As the year comes to a close, we’re looking back and reflecting on a learning-filled 2018. One of the ways that I pursue my own personal development is through reading, and this year I read several books that anyone looking to build leadership skills, or support others in doing so, should put on their (ever-growing) Must Read List.

These are the books I find myself recommending again and again to clients, that I’ve dog-eared and marked up such that I can never share my copy, and have resulted in notebooks filled with quotes from their pages.

You may notice a general theme across the content of these books: they’re all about how we can better understand ourselves and one another in order to deepen our relationships, better connect with our colleagues, and drive results through collaboration and teaming.

While results and getting things done are critical, it’s the people we develop and engage with that help drive our success in the long-term – and when we have great, people-focused leaders at the helm, organizations thrive.

Being vulnerable, giving to others, and putting relationships first isn’t a cakewalk, but they’re competencies that serve as a foundation for effective leadership, both now and in the future.

Ready to challenge your thinking and expand your leadership toolkit? Check out these four books:

Dare to Lead: Brave Work. Tough Conversations. Whole Hearts. By Brene Brown.

What’s it about?

Brene Brown calls this book “the ultimate playbook for developing brave leaders and courageous cultures.” Dare to Lead offers insight into topics such as shame, vulnerability, and what leading with courage truly means (hint: it’s not about oversharing or simply being direct with everyone). Along with sharing her research and personal anecdotes, Brene provides actionable advice and suggestions that you put to immediate use as you step up, put yourself out there, and lean into courage.

Why should you read it?

Read this if you’re looking to ramp up your leadership skills, create a braver, more courageous workplace culture, learn to engage in tougher conversations, and show up as your whole self at work and at home.

Notable Quote:

“Leaders must either invest a reasonable amount of time attending to fears and feelings or squander an unreasonable amount of time trying to manage effective and unproductive behavior.”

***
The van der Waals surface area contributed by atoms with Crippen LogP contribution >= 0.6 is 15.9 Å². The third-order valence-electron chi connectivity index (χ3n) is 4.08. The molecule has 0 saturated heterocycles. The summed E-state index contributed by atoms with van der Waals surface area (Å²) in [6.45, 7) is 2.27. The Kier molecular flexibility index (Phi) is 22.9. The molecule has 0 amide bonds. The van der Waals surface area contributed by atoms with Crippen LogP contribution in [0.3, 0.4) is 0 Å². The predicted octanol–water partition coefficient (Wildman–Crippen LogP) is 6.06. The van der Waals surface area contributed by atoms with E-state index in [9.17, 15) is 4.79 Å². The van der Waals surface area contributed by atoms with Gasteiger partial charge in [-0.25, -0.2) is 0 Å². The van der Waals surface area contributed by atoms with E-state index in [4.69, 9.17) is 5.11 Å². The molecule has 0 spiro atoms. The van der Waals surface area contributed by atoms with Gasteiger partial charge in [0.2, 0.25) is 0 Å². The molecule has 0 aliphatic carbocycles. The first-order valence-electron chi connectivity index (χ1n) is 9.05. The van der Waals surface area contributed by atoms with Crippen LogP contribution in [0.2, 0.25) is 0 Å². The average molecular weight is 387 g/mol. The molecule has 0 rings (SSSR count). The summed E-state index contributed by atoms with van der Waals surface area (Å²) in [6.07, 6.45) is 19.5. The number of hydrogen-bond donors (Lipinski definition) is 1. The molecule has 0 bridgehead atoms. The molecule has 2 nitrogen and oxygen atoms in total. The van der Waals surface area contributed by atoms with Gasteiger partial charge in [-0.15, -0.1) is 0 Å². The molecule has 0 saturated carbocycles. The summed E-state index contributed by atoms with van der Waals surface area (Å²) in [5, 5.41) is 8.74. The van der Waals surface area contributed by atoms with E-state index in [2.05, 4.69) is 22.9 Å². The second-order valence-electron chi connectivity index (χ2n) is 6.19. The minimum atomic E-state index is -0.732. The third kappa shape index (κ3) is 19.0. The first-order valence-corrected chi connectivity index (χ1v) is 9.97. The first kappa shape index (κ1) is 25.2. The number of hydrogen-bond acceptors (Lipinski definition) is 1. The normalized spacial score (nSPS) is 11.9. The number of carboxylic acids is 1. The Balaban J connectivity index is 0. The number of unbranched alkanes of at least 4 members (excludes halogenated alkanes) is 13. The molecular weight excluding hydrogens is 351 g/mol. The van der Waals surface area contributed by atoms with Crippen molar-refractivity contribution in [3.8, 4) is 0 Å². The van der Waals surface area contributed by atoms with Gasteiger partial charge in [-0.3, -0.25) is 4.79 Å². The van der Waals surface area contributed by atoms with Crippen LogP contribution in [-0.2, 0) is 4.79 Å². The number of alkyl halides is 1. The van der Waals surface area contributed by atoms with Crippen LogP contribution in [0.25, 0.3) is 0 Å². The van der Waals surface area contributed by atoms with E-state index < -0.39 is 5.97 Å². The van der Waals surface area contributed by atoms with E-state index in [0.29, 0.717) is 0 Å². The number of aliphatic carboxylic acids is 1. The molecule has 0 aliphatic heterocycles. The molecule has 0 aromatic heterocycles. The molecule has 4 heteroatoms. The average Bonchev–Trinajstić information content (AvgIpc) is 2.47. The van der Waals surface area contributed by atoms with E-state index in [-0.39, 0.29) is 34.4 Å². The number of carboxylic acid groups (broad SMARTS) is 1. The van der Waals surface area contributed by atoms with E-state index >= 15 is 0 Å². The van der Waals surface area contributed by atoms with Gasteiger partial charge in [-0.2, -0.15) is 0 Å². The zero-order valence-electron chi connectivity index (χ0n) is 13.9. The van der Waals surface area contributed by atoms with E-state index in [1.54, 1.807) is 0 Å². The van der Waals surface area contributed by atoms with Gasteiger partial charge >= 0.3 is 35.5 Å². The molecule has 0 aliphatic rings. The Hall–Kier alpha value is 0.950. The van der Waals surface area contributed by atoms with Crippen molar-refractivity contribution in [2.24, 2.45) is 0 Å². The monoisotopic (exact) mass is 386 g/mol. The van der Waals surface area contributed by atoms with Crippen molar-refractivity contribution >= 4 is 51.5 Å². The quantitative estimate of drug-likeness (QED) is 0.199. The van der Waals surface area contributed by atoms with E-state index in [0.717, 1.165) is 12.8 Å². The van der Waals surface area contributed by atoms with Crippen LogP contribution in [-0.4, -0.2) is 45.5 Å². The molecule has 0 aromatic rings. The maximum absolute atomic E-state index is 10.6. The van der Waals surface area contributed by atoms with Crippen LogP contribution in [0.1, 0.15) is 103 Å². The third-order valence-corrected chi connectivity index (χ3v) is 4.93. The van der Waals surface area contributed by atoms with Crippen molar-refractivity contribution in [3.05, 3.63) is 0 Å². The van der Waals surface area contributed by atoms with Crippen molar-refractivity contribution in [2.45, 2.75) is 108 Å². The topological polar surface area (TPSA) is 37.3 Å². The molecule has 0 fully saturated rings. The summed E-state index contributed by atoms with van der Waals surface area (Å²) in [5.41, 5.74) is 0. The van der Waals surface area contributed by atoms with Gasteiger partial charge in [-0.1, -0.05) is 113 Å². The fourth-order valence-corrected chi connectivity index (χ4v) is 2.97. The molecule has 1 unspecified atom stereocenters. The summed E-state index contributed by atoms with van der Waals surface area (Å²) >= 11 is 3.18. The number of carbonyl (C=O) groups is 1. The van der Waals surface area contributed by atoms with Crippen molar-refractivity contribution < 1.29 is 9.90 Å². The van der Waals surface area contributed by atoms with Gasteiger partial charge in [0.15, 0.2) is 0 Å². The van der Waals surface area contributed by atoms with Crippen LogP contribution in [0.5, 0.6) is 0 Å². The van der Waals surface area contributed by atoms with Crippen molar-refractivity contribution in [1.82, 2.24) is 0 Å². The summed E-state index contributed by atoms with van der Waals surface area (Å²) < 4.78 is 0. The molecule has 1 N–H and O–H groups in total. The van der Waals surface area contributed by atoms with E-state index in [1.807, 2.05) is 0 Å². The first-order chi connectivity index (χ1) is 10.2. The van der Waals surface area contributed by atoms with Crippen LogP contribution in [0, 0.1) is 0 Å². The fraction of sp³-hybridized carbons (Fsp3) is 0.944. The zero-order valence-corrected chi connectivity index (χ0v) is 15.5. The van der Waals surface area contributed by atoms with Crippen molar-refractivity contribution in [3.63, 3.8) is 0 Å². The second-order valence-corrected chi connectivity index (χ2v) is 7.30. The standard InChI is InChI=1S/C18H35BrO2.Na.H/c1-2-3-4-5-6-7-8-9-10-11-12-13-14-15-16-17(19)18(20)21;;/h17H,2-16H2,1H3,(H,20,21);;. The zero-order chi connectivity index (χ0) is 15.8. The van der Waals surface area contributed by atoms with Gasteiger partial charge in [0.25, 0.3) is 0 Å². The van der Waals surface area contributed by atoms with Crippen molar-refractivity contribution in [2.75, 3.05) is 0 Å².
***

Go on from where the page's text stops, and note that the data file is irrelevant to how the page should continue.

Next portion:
Bonus: Check out the Dare to Lead Hub which has 9 ways to engage with the work (quizzes, downloads, and exploratory resources). 


How Women Rise: Break the 12 Habits Holding you Back from Your Next Raise, Promotion, or Job by Sally Helgesen & Marshall Goldsmith

What’s it about?

I first heard about this book after I recommended What Got You Here Won’t Get You There to a coachee during an alignment call with her boss, and her boss suggested this instead. I’m so glad she did! Realizing that men and women may face different roadblocks as they fulfill their ambitions, Sally Helgesen and Marshall Goldsmith combined their leadership expertise and experience to describe 12 habits that helped women early in their careers – but can hinder them as they move up. They share specific examples and case studies to bring the habits to life and offer actionable advice to scale roadblocks and get over feeling “stuck.”

Why should you read it?

This book is for anyone who wants to better understand the unique challenges women may face and be an ally in helping bridge the leadership gap. Are you a leader looking to support and elevate your team? This book is for you. Looking to be promoted but struggling with a desire to please people? This book is for you too. An early career professional who wants to understand what your colleagues may be experiencing? Yep, it’s for you as well.

Notable Quote: